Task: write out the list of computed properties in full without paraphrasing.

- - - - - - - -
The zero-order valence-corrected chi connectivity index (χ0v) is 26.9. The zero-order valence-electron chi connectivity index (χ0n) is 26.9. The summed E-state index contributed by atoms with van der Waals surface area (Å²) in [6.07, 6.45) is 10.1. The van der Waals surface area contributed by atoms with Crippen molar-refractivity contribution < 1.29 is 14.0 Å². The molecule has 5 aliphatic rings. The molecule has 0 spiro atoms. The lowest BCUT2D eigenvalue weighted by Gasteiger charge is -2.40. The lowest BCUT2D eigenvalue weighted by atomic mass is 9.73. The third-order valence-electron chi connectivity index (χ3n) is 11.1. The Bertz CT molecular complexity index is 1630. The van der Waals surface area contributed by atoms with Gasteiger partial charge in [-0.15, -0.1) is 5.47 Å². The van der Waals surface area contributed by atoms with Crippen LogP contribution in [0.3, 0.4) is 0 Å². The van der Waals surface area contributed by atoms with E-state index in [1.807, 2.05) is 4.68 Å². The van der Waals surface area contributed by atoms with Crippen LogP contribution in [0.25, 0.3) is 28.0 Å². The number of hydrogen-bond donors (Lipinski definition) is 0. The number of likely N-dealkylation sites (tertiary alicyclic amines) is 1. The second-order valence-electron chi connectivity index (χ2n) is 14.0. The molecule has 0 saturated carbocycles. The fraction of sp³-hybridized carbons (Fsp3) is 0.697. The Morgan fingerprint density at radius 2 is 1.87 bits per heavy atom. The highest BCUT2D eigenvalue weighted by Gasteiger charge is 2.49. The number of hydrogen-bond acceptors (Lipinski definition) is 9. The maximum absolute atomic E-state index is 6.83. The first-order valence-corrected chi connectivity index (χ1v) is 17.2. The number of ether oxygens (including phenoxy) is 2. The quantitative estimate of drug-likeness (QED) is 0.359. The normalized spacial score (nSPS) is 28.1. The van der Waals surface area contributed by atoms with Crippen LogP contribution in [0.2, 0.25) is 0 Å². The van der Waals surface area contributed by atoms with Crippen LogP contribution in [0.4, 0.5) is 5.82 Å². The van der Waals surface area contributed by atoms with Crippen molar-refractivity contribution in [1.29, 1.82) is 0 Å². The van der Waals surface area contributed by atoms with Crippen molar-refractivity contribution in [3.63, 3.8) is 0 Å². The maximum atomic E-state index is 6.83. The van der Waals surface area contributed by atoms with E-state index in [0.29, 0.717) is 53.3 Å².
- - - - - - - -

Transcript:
The zero-order valence-corrected chi connectivity index (χ0v) is 26.9. The zero-order valence-electron chi connectivity index (χ0n) is 26.9. The summed E-state index contributed by atoms with van der Waals surface area (Å²) in [6.07, 6.45) is 10.1. The van der Waals surface area contributed by atoms with Crippen molar-refractivity contribution < 1.29 is 14.0 Å². The molecule has 5 aliphatic rings. The molecule has 0 spiro atoms. The lowest BCUT2D eigenvalue weighted by Gasteiger charge is -2.40. The lowest BCUT2D eigenvalue weighted by atomic mass is 9.73. The third-order valence-electron chi connectivity index (χ3n) is 11.1. The Bertz CT molecular complexity index is 1630. The van der Waals surface area contributed by atoms with Gasteiger partial charge in [-0.15, -0.1) is 5.47 Å². The van der Waals surface area contributed by atoms with Crippen LogP contribution in [0.3, 0.4) is 0 Å². The van der Waals surface area contributed by atoms with E-state index in [1.807, 2.05) is 4.68 Å². The van der Waals surface area contributed by atoms with Crippen LogP contribution in [0.25, 0.3) is 28.0 Å². The number of hydrogen-bond donors (Lipinski definition) is 0. The number of likely N-dealkylation sites (tertiary alicyclic amines) is 1. The second-order valence-electron chi connectivity index (χ2n) is 14.0. The molecule has 0 saturated carbocycles. The fraction of sp³-hybridized carbons (Fsp3) is 0.697. The Morgan fingerprint density at radius 2 is 1.87 bits per heavy atom. The highest BCUT2D eigenvalue weighted by Gasteiger charge is 2.49. The number of hydrogen-bond acceptors (Lipinski definition) is 9. The maximum absolute atomic E-state index is 6.83. The first-order valence-corrected chi connectivity index (χ1v) is 17.2. The number of ether oxygens (including phenoxy) is 2. The quantitative estimate of drug-likeness (QED) is 0.359. The normalized spacial score (nSPS) is 28.1. The van der Waals surface area contributed by atoms with Crippen LogP contribution in [0.2, 0.25) is 0 Å². The van der Waals surface area contributed by atoms with Crippen LogP contribution in [0.4, 0.5) is 5.82 Å². The van der Waals surface area contributed by atoms with Crippen molar-refractivity contribution in [1.29, 1.82) is 0 Å². The van der Waals surface area contributed by atoms with Crippen molar-refractivity contribution in [3.63, 3.8) is 0 Å². The maximum atomic E-state index is 6.83. The van der Waals surface area contributed by atoms with E-state index in [0.29, 0.717) is 53.3 Å².